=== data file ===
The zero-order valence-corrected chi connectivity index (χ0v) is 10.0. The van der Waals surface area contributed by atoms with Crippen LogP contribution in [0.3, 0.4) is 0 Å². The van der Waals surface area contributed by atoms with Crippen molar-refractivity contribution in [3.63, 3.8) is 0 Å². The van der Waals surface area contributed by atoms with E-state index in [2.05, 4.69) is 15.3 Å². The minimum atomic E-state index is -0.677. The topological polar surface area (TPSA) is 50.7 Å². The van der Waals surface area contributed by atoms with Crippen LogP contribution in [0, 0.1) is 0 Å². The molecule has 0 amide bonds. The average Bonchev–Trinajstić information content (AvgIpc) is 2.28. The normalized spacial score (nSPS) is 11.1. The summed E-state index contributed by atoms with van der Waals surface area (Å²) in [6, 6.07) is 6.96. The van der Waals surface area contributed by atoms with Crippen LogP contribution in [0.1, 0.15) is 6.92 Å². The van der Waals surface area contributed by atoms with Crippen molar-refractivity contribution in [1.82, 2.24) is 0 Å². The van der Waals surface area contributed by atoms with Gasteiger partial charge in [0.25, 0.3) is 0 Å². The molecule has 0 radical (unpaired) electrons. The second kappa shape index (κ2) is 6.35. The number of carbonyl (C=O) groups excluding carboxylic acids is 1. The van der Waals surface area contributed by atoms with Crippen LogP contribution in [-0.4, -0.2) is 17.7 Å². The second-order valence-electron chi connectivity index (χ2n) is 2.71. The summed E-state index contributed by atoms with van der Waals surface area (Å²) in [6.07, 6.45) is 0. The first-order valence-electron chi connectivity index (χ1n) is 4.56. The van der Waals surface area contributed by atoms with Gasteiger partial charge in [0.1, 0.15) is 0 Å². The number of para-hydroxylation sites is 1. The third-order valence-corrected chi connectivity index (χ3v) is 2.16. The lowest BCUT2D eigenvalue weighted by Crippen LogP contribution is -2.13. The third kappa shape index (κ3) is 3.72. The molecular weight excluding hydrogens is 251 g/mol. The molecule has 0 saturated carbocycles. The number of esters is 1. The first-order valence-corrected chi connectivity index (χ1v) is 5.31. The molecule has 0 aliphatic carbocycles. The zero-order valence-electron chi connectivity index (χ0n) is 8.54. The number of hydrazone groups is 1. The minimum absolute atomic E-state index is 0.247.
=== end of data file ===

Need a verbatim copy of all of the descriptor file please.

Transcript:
The zero-order valence-corrected chi connectivity index (χ0v) is 10.0. The van der Waals surface area contributed by atoms with Crippen LogP contribution in [0.3, 0.4) is 0 Å². The van der Waals surface area contributed by atoms with Crippen molar-refractivity contribution in [3.63, 3.8) is 0 Å². The van der Waals surface area contributed by atoms with E-state index in [2.05, 4.69) is 15.3 Å². The minimum atomic E-state index is -0.677. The topological polar surface area (TPSA) is 50.7 Å². The van der Waals surface area contributed by atoms with Crippen LogP contribution in [0, 0.1) is 0 Å². The molecule has 0 amide bonds. The average Bonchev–Trinajstić information content (AvgIpc) is 2.28. The normalized spacial score (nSPS) is 11.1. The summed E-state index contributed by atoms with van der Waals surface area (Å²) in [6, 6.07) is 6.96. The van der Waals surface area contributed by atoms with Crippen LogP contribution in [0.1, 0.15) is 6.92 Å². The van der Waals surface area contributed by atoms with Crippen molar-refractivity contribution in [1.82, 2.24) is 0 Å². The van der Waals surface area contributed by atoms with Gasteiger partial charge in [0.25, 0.3) is 0 Å². The molecule has 0 radical (unpaired) electrons. The second kappa shape index (κ2) is 6.35. The number of carbonyl (C=O) groups excluding carboxylic acids is 1. The van der Waals surface area contributed by atoms with Crippen LogP contribution in [-0.4, -0.2) is 17.7 Å². The second-order valence-electron chi connectivity index (χ2n) is 2.71. The summed E-state index contributed by atoms with van der Waals surface area (Å²) in [6.07, 6.45) is 0. The first-order valence-electron chi connectivity index (χ1n) is 4.56. The van der Waals surface area contributed by atoms with Gasteiger partial charge in [0.1, 0.15) is 0 Å². The number of para-hydroxylation sites is 1. The third-order valence-corrected chi connectivity index (χ3v) is 2.16. The lowest BCUT2D eigenvalue weighted by Crippen LogP contribution is -2.13. The third kappa shape index (κ3) is 3.72. The molecular weight excluding hydrogens is 251 g/mol. The molecule has 0 saturated carbocycles. The number of esters is 1. The first-order valence-corrected chi connectivity index (χ1v) is 5.31. The molecule has 0 aliphatic carbocycles. The zero-order valence-electron chi connectivity index (χ0n) is 8.54. The number of hydrazone groups is 1. The minimum absolute atomic E-state index is 0.247.